Smith concluded that the video was just one more example of why the law was needed.

The video was produced by the Center for Medical Progress — the same group that sparked national controversy after releasing misleading footage claiming Planned Parenthood was selling fetal tissue.

Democrats criticized Smith and others for using the bill as another way to attack Planned Parenthood, even though the law would not affect them. But, in the end, the legislation won broad support from Republicans and received the signature of Gov. Ducey.

"It's all based on this mythology of the abortion provider as a baby killer who needs to be legislated," said Erica O'Neil, a scholar with the Lincoln Center for Applied Ethics at Arizona State University.

"It makes Arizona unique in that it has the most restrictions and requirements surrounding this sort of law," O'Neil said.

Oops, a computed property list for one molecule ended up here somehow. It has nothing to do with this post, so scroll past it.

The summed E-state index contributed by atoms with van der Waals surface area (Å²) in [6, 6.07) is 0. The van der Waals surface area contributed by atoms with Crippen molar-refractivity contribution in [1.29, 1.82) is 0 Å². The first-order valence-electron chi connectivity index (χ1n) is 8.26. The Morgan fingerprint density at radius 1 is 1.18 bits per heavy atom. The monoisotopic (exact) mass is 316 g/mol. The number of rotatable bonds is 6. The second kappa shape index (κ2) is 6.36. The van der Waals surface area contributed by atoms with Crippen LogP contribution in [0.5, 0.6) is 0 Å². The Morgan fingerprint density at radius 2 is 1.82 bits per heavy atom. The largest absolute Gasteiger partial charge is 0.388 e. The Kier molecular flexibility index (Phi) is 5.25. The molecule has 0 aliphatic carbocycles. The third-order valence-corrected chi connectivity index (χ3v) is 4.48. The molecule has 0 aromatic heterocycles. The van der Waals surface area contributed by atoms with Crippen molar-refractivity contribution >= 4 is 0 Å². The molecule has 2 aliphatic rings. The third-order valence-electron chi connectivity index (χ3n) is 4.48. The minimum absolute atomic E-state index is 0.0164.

But she added that the emphasis on "fetal personhood" and infant resuscitation is not new.

"It really seems that a law like this is written to make abortion more difficult and emotionally laborious," she said.

Proponents of the law, like CAP's Cathi Herrod, have pushed back on that contention, saying this is not a "radical proposal" coming from the pro-life movement, but rather a much needed enforcement mechanism.

Along with new definitions of life and protocols for resuscitation, the law also puts in place reporting requirements and carries the threat of prosecution if the regulations are not followed.